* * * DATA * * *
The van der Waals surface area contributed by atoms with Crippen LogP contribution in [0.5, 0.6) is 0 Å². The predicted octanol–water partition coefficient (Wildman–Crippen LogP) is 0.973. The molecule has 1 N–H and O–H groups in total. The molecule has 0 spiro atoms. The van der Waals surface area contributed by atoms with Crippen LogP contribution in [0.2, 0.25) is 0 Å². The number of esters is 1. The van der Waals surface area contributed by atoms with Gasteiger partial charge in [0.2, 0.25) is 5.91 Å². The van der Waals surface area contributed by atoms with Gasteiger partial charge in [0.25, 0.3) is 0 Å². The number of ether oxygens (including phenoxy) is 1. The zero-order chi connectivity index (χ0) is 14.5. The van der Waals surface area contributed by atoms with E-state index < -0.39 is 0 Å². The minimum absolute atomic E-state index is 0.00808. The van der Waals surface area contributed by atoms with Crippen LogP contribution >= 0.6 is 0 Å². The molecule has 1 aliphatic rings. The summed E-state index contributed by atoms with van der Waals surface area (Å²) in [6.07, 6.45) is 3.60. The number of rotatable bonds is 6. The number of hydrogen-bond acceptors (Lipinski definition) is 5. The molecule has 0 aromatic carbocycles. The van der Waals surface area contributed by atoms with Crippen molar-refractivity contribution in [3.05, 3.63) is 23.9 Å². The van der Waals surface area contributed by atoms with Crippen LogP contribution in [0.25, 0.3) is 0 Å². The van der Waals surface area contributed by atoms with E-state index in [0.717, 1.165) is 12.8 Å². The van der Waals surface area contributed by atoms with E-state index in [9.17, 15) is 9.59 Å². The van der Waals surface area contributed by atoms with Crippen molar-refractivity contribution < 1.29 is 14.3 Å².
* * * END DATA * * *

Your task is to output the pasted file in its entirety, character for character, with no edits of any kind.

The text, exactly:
The van der Waals surface area contributed by atoms with Crippen LogP contribution in [0.5, 0.6) is 0 Å². The predicted octanol–water partition coefficient (Wildman–Crippen LogP) is 0.973. The molecule has 1 N–H and O–H groups in total. The molecule has 0 spiro atoms. The van der Waals surface area contributed by atoms with Crippen LogP contribution in [0.2, 0.25) is 0 Å². The number of esters is 1. The van der Waals surface area contributed by atoms with Gasteiger partial charge in [0.2, 0.25) is 5.91 Å². The van der Waals surface area contributed by atoms with Gasteiger partial charge in [0.25, 0.3) is 0 Å². The number of ether oxygens (including phenoxy) is 1. The zero-order chi connectivity index (χ0) is 14.5. The van der Waals surface area contributed by atoms with E-state index < -0.39 is 0 Å². The minimum absolute atomic E-state index is 0.00808. The van der Waals surface area contributed by atoms with Crippen LogP contribution >= 0.6 is 0 Å². The molecule has 1 aliphatic rings. The summed E-state index contributed by atoms with van der Waals surface area (Å²) in [6.07, 6.45) is 3.60. The number of rotatable bonds is 6. The number of hydrogen-bond acceptors (Lipinski definition) is 5. The molecule has 0 aromatic carbocycles. The van der Waals surface area contributed by atoms with Crippen molar-refractivity contribution in [3.05, 3.63) is 23.9 Å². The van der Waals surface area contributed by atoms with Crippen LogP contribution in [0.25, 0.3) is 0 Å². The van der Waals surface area contributed by atoms with E-state index in [0.717, 1.165) is 12.8 Å². The van der Waals surface area contributed by atoms with E-state index in [9.17, 15) is 9.59 Å². The van der Waals surface area contributed by atoms with Crippen molar-refractivity contribution < 1.29 is 14.3 Å².